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Conor Wallace hoping his luck will change after rollercoaster year

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Conor Wallace admits that it has been a rollercoaster past twelve months.

The Newry middleweight claimed top prize at the Intermediate Championships, finished runner-up at the Senior Championships, joined the Irish High Performance Unit, spent two months in Las Vegas sparring with UFC superstar Conor McGregor, and recently represented Ireland at the World University Championships.

While there have been definite highs, the Ulster southpaw has endured his share of bad luck, and is hoping for a change of fortunes over the next twelve months as he seeks to stamp his claim to being Ireland’s #1 middleweight.

In terms of bad luck, the prime example is the World Universities in Thailand where, in his opening bout, he heavily floored Ukrainian Valeri Kharlamov, before pulling out of the fight due to a nasty cut suffered after an accidental headbutt. His Eastern European opponent would then storm to the gold medal in Chiang Mai

Wallace spoke to and described how “I was just very unlucky and it was just very frustrating to be sitting there and watching boys get medals who I know I could beat all day long.”

“He had been in the World Championships, he was the Ukrainian number one, and he went on to win gold he won four fights, so it was very frustrating sitting there watching him get a medal.”

While fortunes transpired to deny him a first major international medal in South East Asia, Wallace is safe in the knowledge that he is an elite fighter and explained how “I always knew, after getting the last year’s experience with the senior team, that I’m always there or thereabouts. I think I can beat anyone, I think I just need a wee break of luck.”

“My luck has to change, I had a bit of bad luck obviously with the Olympics and all, so we’ll see what happens.”

“It’s been a rollercoaster year, I’ve been very active, had a lot of fights, so I took three weeks off there to let my body recover. It’s been a long year, especially with the McGregor thing as well. But now I’m back in the gym, training, and getting myself ready for these Senior Championships.”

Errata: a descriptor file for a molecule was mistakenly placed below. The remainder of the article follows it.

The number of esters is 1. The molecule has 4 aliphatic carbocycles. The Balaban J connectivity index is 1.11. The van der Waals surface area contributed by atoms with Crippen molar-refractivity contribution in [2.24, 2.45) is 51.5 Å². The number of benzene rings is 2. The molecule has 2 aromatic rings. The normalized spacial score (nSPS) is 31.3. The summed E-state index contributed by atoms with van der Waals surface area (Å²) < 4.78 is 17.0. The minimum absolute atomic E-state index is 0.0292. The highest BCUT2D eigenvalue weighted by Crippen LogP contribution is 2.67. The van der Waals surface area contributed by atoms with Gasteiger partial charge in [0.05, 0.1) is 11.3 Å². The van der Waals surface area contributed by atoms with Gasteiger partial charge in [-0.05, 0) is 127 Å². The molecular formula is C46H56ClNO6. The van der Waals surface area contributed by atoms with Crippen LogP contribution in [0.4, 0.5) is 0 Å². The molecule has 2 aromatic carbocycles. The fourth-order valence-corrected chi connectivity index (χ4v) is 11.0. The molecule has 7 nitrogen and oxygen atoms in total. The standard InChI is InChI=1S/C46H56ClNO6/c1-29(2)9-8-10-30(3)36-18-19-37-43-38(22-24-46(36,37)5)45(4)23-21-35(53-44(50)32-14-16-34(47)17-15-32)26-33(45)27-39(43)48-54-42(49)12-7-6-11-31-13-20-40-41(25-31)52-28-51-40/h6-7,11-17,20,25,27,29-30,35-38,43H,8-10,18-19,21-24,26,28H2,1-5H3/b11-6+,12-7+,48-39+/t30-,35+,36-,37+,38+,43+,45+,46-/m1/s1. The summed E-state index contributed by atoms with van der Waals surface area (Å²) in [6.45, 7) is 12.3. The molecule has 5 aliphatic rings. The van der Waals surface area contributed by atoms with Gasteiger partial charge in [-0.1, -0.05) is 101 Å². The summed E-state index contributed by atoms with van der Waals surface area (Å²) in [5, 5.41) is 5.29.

The 20 year old aims to stamp his authority on the division next February at the aforementioned National Elite Championships ahead of a busy few years with the eventual goal of the Tokyo 2020 Olympics lingering in the background. Wallace outlined how “all focus on the Seniors now. we’re in general preparation now then we’ll step it up into training camp for the Seniors.”

“It’s Europeans and Worlds next year, so there’s a lot at stake. Obviously the Commonwealth Games will be a great stepping stone too on the Gold Coast. It’s a lot to look forward too, but the main focus now is on the Senior Championships and getting that number one spot.”

With Michael O’Reilly likely to suffer a ban, the Irish middleweight berth will be up for grabs for the next Olympic cycle and Wallace is one of many with his eyes on the spot. He feels that he is the most talented 75kg fighter on the island has the ability to prove it in the coming years, concluding that “Johnny Joyce is up with us in the High Performance too, but on my day I believe I can beat anyone. So if I stay focused, get my gameplan right, I can do the boxing and they can do the worrying.”

Joe O'Neill

Reporting on Irish boxing the past five years. Work has appeared on, Boxing News,, and local and national media. Provide live ringside updates, occasional interviews, and special features on the future of Irish boxing. email: